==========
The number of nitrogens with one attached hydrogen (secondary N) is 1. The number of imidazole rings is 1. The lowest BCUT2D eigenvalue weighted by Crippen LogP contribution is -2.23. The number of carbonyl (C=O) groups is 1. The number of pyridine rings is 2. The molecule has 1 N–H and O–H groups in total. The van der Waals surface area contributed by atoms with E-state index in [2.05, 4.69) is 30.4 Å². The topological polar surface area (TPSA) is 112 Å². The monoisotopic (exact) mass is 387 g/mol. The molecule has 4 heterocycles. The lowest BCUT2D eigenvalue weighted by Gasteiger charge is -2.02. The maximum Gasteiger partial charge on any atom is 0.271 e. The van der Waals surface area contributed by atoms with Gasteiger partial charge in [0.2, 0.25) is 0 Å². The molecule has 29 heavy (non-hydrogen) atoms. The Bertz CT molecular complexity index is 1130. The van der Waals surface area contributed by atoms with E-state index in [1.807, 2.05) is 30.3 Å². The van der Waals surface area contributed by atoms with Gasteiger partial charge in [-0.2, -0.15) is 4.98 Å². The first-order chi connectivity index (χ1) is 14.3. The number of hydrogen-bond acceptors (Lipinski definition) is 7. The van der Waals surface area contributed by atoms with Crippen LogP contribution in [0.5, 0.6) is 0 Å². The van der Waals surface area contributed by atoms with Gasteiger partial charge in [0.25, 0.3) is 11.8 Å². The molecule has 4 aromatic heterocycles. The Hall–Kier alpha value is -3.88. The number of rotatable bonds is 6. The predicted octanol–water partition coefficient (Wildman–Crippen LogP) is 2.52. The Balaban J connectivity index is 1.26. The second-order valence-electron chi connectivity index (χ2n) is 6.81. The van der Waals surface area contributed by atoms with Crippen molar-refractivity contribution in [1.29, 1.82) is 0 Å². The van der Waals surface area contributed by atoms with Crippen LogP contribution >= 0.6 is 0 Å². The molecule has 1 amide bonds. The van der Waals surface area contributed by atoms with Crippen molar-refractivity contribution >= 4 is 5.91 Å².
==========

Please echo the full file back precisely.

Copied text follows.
The number of nitrogens with one attached hydrogen (secondary N) is 1. The number of imidazole rings is 1. The lowest BCUT2D eigenvalue weighted by Crippen LogP contribution is -2.23. The number of carbonyl (C=O) groups is 1. The number of pyridine rings is 2. The molecule has 1 N–H and O–H groups in total. The van der Waals surface area contributed by atoms with E-state index in [2.05, 4.69) is 30.4 Å². The topological polar surface area (TPSA) is 112 Å². The monoisotopic (exact) mass is 387 g/mol. The molecule has 4 heterocycles. The lowest BCUT2D eigenvalue weighted by Gasteiger charge is -2.02. The maximum Gasteiger partial charge on any atom is 0.271 e. The van der Waals surface area contributed by atoms with Gasteiger partial charge in [0.2, 0.25) is 0 Å². The molecule has 29 heavy (non-hydrogen) atoms. The Bertz CT molecular complexity index is 1130. The van der Waals surface area contributed by atoms with E-state index in [1.807, 2.05) is 30.3 Å². The van der Waals surface area contributed by atoms with Gasteiger partial charge in [-0.2, -0.15) is 4.98 Å². The first-order chi connectivity index (χ1) is 14.3. The number of hydrogen-bond acceptors (Lipinski definition) is 7. The van der Waals surface area contributed by atoms with Crippen LogP contribution in [0.5, 0.6) is 0 Å². The van der Waals surface area contributed by atoms with Gasteiger partial charge in [0.25, 0.3) is 11.8 Å². The molecule has 4 aromatic heterocycles. The Hall–Kier alpha value is -3.88. The number of rotatable bonds is 6. The predicted octanol–water partition coefficient (Wildman–Crippen LogP) is 2.52. The Balaban J connectivity index is 1.26. The second-order valence-electron chi connectivity index (χ2n) is 6.81. The van der Waals surface area contributed by atoms with Crippen molar-refractivity contribution in [1.29, 1.82) is 0 Å². The van der Waals surface area contributed by atoms with Crippen LogP contribution >= 0.6 is 0 Å². The molecule has 1 amide bonds. The van der Waals surface area contributed by atoms with Crippen molar-refractivity contribution >= 4 is 5.91 Å².